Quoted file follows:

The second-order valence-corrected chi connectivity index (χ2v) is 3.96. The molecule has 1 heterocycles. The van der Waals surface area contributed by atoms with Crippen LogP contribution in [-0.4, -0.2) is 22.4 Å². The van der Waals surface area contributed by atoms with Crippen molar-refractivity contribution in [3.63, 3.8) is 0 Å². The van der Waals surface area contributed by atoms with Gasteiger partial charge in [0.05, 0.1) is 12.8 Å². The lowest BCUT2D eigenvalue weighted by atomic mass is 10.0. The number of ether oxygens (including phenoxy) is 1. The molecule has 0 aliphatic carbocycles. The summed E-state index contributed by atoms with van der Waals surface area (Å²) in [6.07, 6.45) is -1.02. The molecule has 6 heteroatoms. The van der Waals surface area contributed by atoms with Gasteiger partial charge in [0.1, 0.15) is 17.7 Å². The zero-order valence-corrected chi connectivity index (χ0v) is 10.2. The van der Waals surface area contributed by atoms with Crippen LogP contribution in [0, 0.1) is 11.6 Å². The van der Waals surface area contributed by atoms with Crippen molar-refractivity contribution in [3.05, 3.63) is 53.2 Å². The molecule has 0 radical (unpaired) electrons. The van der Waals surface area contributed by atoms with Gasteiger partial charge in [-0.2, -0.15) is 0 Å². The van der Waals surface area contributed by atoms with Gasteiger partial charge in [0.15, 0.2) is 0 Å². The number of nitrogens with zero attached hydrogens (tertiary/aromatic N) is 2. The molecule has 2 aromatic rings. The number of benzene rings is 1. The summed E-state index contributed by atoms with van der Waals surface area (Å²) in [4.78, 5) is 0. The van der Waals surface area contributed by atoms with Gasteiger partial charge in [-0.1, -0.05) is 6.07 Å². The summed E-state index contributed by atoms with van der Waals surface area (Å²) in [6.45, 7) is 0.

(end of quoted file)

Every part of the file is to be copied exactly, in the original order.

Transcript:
The second-order valence-corrected chi connectivity index (χ2v) is 3.96. The molecule has 1 heterocycles. The van der Waals surface area contributed by atoms with Crippen LogP contribution in [-0.4, -0.2) is 22.4 Å². The van der Waals surface area contributed by atoms with Crippen molar-refractivity contribution in [3.63, 3.8) is 0 Å². The van der Waals surface area contributed by atoms with Gasteiger partial charge in [0.05, 0.1) is 12.8 Å². The lowest BCUT2D eigenvalue weighted by atomic mass is 10.0. The number of ether oxygens (including phenoxy) is 1. The molecule has 0 aliphatic carbocycles. The summed E-state index contributed by atoms with van der Waals surface area (Å²) in [6.07, 6.45) is -1.02. The molecule has 6 heteroatoms. The van der Waals surface area contributed by atoms with Gasteiger partial charge in [0.1, 0.15) is 17.7 Å². The zero-order valence-corrected chi connectivity index (χ0v) is 10.2. The van der Waals surface area contributed by atoms with Crippen LogP contribution in [0, 0.1) is 11.6 Å². The van der Waals surface area contributed by atoms with Crippen molar-refractivity contribution in [3.05, 3.63) is 53.2 Å². The molecule has 0 radical (unpaired) electrons. The van der Waals surface area contributed by atoms with Gasteiger partial charge in [-0.2, -0.15) is 0 Å². The van der Waals surface area contributed by atoms with Gasteiger partial charge in [0.15, 0.2) is 0 Å². The number of nitrogens with zero attached hydrogens (tertiary/aromatic N) is 2. The molecule has 2 aromatic rings. The number of benzene rings is 1. The summed E-state index contributed by atoms with van der Waals surface area (Å²) in [4.78, 5) is 0. The van der Waals surface area contributed by atoms with Gasteiger partial charge in [-0.1, -0.05) is 6.07 Å². The summed E-state index contributed by atoms with van der Waals surface area (Å²) in [6.45, 7) is 0.